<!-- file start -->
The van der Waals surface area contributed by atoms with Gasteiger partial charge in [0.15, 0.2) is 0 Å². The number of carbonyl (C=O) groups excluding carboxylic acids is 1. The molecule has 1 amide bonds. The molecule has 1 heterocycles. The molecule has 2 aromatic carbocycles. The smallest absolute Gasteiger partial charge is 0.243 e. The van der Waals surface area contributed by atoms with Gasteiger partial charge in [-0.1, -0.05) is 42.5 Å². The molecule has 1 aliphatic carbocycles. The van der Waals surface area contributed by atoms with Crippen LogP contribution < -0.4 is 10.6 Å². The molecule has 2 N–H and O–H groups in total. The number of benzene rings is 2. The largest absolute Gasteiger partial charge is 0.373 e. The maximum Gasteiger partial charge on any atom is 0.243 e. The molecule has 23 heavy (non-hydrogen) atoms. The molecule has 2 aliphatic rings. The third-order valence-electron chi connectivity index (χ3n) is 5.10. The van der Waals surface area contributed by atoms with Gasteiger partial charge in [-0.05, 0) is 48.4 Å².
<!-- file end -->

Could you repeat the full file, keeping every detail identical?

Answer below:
The van der Waals surface area contributed by atoms with Gasteiger partial charge in [0.15, 0.2) is 0 Å². The number of carbonyl (C=O) groups excluding carboxylic acids is 1. The molecule has 1 amide bonds. The molecule has 1 heterocycles. The molecule has 2 aromatic carbocycles. The smallest absolute Gasteiger partial charge is 0.243 e. The van der Waals surface area contributed by atoms with Gasteiger partial charge in [-0.1, -0.05) is 42.5 Å². The molecule has 1 aliphatic carbocycles. The van der Waals surface area contributed by atoms with Crippen LogP contribution < -0.4 is 10.6 Å². The molecule has 2 N–H and O–H groups in total. The number of benzene rings is 2. The largest absolute Gasteiger partial charge is 0.373 e. The maximum Gasteiger partial charge on any atom is 0.243 e. The molecule has 23 heavy (non-hydrogen) atoms. The molecule has 2 aliphatic rings. The third-order valence-electron chi connectivity index (χ3n) is 5.10. The van der Waals surface area contributed by atoms with Gasteiger partial charge in [-0.05, 0) is 48.4 Å².